Introducing Game Mechanics for Gamification

Introducing Game Mechanics for Gamification

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Every form of design features special techniques which can take a design from “OK” to “amazing”. Gamification is no exception. Game mechanics are the vital components of gamification which transform this form of design from “adding features” to “adding fun”. Janaki Kumar and Mario Herger, in their book, “Gamification at Work: Designing Engaging Business Software”, offer some helpful tips on how to create great game mechanics.

Mechanics? It’s a Game, Right?

Gamification’s “secret sauce” is basically the mechanics used in order to bring out the best in the player. This is where the science of programming meets the art of game design. Imagine that you’re painting a picture. What do you need? You need brushes. You need paint. You need a canvas. You need a palette to mix everything up on, right?

Author/Copyright holder: Public Domain Copyright terms and licence: CC BY 2.0

Creating the right colour scheme involves careful selection of the right base colours; otherwise, all you get is a bit of a mess.

Would you get a great picture if you then squeezed all your paint (no matter how many colours you have) all over the palette, mixed it up and then stirred it together with your brush? You might, but it does seem unlikely, doesn’t it? You’ve lost all the wonderful shades you began with and created a single (and, possibly, quite ugly) colour.

The same is true when it comes to gamification. You can just throw every mechanic you have into the mix and hope for the best. You need to choose the right mechanics (like you choose the right colours for parts of your painting) and implement them so that they contribute to something greater than the sum of their parts.

Author/Copyright holder: Joey Richardson. Copyright terms and licence: Fair Use.

World of Warcraft is an excellent example of a game system that uses a variety of game mechanics in order to keep player interest alive.

Lists of Mechanics

“Game mechanics are the core of what a game truly is. They are the interactions that remain when all of the aesthetics, technology and story are stripped away.”
—Jesse Schell, game designer and owner of Schell Games.

During her research, Janaki Kumar of SAP discovered that there are a huge number of different guides to game mechanics online. Many of these guides focus on different levels of granularity (e.g., some are too high level, whereas others are too low level in order to be of use) and many of which aren’t wholly relevant to gamification within an enterprise setting. To overcome this, Kumar curated the list (shown as an image at the very top) in order to find those that are relevant and clear to understand. The list includes:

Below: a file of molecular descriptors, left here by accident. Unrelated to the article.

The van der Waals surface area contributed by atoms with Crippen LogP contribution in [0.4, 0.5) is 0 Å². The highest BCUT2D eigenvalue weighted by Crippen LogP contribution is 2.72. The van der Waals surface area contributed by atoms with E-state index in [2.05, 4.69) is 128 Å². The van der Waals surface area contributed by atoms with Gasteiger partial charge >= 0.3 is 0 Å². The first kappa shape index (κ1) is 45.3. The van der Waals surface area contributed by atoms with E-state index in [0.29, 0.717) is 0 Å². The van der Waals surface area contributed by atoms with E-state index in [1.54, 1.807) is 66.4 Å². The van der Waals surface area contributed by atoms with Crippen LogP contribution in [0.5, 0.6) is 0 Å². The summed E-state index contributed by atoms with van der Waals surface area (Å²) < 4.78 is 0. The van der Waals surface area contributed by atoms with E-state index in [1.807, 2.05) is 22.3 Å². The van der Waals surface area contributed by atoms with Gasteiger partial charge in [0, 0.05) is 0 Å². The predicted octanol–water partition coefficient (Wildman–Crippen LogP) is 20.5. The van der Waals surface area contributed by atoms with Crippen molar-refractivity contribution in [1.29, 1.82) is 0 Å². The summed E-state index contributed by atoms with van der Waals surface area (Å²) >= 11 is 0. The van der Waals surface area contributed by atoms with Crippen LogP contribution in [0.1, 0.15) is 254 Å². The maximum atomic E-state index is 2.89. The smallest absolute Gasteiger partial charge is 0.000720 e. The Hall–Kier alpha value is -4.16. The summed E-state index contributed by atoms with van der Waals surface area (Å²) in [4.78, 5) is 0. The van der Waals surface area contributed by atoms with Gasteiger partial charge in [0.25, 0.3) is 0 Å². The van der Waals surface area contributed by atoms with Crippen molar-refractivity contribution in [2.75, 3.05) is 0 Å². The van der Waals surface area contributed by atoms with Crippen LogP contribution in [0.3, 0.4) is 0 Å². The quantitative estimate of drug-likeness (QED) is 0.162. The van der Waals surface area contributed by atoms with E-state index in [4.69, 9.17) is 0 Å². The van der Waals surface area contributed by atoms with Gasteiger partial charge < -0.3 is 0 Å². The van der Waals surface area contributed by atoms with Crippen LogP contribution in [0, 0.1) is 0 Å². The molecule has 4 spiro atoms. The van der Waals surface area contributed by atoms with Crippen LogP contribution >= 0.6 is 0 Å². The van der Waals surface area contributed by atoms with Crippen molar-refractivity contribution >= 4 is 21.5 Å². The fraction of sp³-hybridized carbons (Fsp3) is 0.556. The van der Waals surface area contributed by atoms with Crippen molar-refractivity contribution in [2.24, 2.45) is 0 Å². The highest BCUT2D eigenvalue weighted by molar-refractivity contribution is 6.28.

• Leaderboards
  • Journey
  • Relationship
  • Quests
  • Loss Aversion
  • Progression
  • Badges
  • Rewards
  • Narrative
  • Levels
  • Urgent Optimism
  • Challenge
  • Epic Meaning
  • Blissful Productivity
  • Reward Schedules
  • Countdowns
  • Discovery
  • Virality
  • Game Mechanics
  • Free Lunch
  • Community Collaboration
  • Points
  • Achievements
  • Emotions

This is not an exhaustive list. You may discover other mechanics which are relevant to your specific gamification project. However, it’s a good list to get you started. The key question is always, “How will this mechanic, based on what I know about the business needs and its target players, enhance the experience from a player perspective?” If you can’t answer that question, you may be examining the wrong game mechanic for your gamification project.

Author/Copyright holder: David Goehring. Copyright terms and licence: CC BY 2.0

You need to ensure that all the mechanics you select for your gamified system fit together in a natural way.

The Take Away

Gamification offers you as the designer a huge array of game mechanics that you can employ in order to make your gamified features fun and exciting for your players. However, it’s important to choose a mix of features so as to support the mission of the business, and in a careful way—paying attention the exact needs and nature of what is involved—whilst ensuring that players aren’t overwhelmed because of too many features.

References & Where to Learn More

Janaki Mythily Kumar and Mario Herger, Gamification at Work: Designing Engaging Business Software, The Interaction Design Foundation, 2014

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